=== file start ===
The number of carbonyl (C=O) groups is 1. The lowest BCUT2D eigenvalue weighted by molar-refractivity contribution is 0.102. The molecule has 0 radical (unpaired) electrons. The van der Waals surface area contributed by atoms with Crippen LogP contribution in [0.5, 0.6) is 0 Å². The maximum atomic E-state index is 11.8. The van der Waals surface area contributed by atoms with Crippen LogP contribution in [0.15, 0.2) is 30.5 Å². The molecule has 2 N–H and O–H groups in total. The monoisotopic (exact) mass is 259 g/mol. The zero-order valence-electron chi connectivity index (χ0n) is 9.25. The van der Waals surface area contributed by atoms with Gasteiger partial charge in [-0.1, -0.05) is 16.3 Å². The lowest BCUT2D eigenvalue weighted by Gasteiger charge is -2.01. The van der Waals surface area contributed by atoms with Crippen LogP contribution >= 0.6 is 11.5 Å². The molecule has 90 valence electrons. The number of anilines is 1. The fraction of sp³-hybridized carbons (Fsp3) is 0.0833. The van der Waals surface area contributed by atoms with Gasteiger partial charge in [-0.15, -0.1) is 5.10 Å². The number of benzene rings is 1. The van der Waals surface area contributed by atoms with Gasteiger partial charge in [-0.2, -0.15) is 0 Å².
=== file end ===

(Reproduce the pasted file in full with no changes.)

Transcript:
The number of carbonyl (C=O) groups is 1. The lowest BCUT2D eigenvalue weighted by molar-refractivity contribution is 0.102. The molecule has 0 radical (unpaired) electrons. The van der Waals surface area contributed by atoms with Crippen LogP contribution in [0.5, 0.6) is 0 Å². The maximum atomic E-state index is 11.8. The van der Waals surface area contributed by atoms with Crippen LogP contribution in [0.15, 0.2) is 30.5 Å². The molecule has 2 N–H and O–H groups in total. The monoisotopic (exact) mass is 259 g/mol. The zero-order valence-electron chi connectivity index (χ0n) is 9.25. The van der Waals surface area contributed by atoms with Gasteiger partial charge in [-0.1, -0.05) is 16.3 Å². The lowest BCUT2D eigenvalue weighted by Gasteiger charge is -2.01. The van der Waals surface area contributed by atoms with Crippen LogP contribution >= 0.6 is 11.5 Å². The molecule has 90 valence electrons. The number of anilines is 1. The fraction of sp³-hybridized carbons (Fsp3) is 0.0833. The van der Waals surface area contributed by atoms with Gasteiger partial charge in [-0.15, -0.1) is 5.10 Å². The number of benzene rings is 1. The van der Waals surface area contributed by atoms with Gasteiger partial charge in [-0.2, -0.15) is 0 Å².